Sometimes (on a good day) the sessions from home turn out better than the pro shots do. I think a lot of it is because Katen is more relaxed at home and I have the patience to wait for a good shot. At Katen's very first pro shoot she did great. She was one month old and amazingly was alert for the whole thing. The second pro shoot was quite the opposite. She was all smiles during the morning of the shoot but once we got her to the guy's house and set up on the backgrounds she stonewalled us. Not as single smile... until we buckled her into her carseat and began to leave. (What a turkey!) Pro shoot number three had potential but we had to wait 45 minutes to get in because they were running behind. You just can't ask a 6 month old to behave that long so those shots were not great either. Two smiles. I think that's all we got from the six month shoot. Fantastic.
In doing my own shoots there's definitely been a learning curve. Her two month pictures show my green-ness but they have endearing traits to them nonetheless. Four months was better. At five months I was getting closer yet. As I continue trying to get a little bit better, I've had to dig into the users manual of our camera and I've also gathered tips from others.
What tips can I share for more successful picture sessions at home? Let's see...
-Use natural light when possible
-Outside shade is your friend
-Fill the screen with the object you're shooting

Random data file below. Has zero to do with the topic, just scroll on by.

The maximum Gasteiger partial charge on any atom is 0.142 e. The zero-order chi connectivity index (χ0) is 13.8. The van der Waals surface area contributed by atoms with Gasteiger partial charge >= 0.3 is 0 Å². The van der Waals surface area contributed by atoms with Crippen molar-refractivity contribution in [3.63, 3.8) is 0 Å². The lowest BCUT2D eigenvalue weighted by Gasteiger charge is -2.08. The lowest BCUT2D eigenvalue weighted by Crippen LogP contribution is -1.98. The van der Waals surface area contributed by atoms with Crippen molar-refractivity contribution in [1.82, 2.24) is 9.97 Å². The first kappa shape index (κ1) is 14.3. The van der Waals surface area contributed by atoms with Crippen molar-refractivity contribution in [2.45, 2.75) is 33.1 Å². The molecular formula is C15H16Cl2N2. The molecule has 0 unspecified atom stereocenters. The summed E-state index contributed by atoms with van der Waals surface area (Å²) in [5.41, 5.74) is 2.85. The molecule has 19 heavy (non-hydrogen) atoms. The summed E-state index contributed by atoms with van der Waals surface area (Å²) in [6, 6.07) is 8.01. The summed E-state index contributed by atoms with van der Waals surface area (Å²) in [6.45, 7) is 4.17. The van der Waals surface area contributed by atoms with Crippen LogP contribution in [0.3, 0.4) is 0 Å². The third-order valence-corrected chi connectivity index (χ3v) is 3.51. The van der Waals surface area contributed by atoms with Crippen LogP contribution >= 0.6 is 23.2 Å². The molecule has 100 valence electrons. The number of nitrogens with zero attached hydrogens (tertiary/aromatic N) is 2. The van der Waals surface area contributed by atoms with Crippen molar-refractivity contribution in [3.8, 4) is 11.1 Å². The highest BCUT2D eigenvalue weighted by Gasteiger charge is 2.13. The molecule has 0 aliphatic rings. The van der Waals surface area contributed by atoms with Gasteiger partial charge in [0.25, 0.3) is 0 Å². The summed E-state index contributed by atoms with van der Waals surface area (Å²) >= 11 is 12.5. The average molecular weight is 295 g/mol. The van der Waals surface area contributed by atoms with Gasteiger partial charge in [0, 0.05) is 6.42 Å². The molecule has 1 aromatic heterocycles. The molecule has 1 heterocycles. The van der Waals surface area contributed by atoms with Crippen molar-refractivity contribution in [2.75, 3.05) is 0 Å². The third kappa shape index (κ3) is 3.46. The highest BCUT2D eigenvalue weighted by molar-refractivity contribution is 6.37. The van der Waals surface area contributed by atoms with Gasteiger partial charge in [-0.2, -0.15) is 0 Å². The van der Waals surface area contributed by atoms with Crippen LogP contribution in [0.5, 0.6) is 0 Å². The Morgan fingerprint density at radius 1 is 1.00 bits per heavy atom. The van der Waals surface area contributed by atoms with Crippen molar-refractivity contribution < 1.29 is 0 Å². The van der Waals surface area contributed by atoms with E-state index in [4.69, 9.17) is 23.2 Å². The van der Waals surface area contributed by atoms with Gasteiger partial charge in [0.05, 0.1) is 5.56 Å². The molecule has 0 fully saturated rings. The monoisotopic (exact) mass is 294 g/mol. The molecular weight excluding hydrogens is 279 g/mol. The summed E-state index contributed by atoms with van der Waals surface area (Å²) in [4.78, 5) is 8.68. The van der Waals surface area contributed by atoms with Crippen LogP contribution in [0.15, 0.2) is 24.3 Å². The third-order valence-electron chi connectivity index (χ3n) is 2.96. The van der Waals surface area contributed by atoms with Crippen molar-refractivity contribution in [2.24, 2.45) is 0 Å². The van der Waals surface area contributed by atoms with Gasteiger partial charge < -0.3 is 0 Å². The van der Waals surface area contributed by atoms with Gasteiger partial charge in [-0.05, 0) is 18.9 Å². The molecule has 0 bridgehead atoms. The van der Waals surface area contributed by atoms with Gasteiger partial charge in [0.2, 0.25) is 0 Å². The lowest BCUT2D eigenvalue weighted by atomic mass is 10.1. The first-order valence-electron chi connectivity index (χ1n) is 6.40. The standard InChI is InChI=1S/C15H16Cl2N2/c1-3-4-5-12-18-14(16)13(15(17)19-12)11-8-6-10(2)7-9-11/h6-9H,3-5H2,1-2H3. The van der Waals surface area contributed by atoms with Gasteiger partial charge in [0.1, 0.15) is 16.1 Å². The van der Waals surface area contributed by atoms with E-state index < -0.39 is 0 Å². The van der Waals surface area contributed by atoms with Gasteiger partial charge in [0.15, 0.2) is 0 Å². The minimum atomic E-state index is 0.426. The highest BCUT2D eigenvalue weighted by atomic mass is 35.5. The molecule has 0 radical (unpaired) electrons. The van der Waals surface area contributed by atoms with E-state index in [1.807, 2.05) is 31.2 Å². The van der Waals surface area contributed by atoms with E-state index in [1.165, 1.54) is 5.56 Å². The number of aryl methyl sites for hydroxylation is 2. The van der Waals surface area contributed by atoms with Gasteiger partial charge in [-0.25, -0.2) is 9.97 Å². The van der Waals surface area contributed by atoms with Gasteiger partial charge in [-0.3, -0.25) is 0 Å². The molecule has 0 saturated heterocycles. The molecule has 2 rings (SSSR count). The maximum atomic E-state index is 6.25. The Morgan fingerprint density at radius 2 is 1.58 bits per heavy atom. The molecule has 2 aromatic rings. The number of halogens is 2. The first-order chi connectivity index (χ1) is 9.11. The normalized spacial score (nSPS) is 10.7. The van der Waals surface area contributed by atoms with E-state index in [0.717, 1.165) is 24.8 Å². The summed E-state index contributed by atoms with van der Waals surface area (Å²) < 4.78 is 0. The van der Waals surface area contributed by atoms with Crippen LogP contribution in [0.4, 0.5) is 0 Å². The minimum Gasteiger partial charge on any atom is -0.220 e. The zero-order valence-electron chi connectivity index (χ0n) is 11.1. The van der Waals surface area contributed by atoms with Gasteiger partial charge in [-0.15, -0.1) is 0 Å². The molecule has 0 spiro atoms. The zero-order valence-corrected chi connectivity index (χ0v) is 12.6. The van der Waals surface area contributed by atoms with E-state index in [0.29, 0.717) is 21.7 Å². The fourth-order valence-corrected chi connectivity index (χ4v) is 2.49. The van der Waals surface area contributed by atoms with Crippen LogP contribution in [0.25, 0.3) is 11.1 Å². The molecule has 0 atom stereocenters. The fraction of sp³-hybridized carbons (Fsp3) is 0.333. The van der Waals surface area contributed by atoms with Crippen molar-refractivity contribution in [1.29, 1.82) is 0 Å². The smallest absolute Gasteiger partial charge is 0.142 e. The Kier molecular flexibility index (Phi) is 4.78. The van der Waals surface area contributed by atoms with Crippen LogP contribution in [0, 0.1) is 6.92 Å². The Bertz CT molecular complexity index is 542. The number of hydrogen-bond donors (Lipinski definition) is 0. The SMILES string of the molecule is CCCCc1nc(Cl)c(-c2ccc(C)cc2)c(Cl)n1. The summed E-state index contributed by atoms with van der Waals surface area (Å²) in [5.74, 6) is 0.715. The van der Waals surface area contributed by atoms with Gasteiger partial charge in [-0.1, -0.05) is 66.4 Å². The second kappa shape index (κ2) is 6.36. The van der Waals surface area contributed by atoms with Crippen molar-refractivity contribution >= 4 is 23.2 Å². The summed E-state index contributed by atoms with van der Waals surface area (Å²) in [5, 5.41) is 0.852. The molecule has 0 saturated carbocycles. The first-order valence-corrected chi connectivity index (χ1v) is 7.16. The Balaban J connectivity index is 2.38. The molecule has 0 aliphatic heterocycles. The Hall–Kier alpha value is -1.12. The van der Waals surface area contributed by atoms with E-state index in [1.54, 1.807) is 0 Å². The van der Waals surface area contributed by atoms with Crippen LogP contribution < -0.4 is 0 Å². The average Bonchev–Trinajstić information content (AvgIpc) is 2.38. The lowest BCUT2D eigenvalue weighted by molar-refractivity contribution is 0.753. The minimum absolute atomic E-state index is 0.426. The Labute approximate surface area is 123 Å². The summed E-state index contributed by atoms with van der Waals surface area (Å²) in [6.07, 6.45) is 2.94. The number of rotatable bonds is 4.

-Try editing with PicniK for some fun enhancements
-Buy remnant fabric and use it for backgrounds – solids are better than busy patterns
-Learn the features of your camera and use them to your advantage
-Take a million pics to get 20 good ones ;)
-Use the ‘burst’ or ‘continuous shooting’ mode to get several consecutive shots at a time
-Frame your subject for a neat effect – try a window, fence, doorway, etc
-Try angling your camera – the pictures don't have to be exactly portrait or landscape
-Get down on the baby's level
And great tips from others...
-I used a sunny window with sheer white drapes, that looked nice.
-Textured blankets or fake fur make good backgrounds
-I turn off the flash and hold a naked lamp behind me, or above.
-I'm partial to photoscape for editing
-Use the macro feature on camera. You can make the nearest object sharp while the background blurs. (This is the F stop on regular cameras.) -My note: You can also fake that camera setting by using Picnic for editing.
-Weird noises get kid's attention more than just yoo-hoo'ing... bark, blow a whistle, sneeze loud... those get her to react more than "hi baby"
-If you are using a point and shoot camera be sure to turn off that flash when possible. The flash can overpower your baby/subject especially indoors.
-Change your perspective, to get a better shot, stand on a chair, lie on the ground.
-Don't take pictures of just happy subjects, crying babies photograph well, too, as well as pensive babies!
-Be sure to take pictures of parts of babies, too. Feet, hands, etc.
-Use perspective to your advantage. Get the favorite toy in the foreground, baby in the background.
-Bounce the flash off the ceiling sometimes!
-A great photo does not always have to be a calm, quiet baby
-Pay attention to shadows – watch your screen for shadows
-Use props...favorite toy, blanket, lovie
-Focus on just one part of the body, such as feet, hands, little belly button, tight shots of face but not the entire face, eyes
-Don't be afraid to get close up.
-Be creative with the focus
-Shoot on manual exposure, you'll get much better lighting than on auto
I'm sure I'll continue to learn even more tips and tricks as we go. My next challenge will probably be learning to get photos of a very high energy mobile baby!
If you want to have a little fun, click this link to see if you can pick
out the pro pics vs my pics. (You probably can. Some of them are obvious, but humor me. I'm still learning.) I'll post the results in a couple of days. :)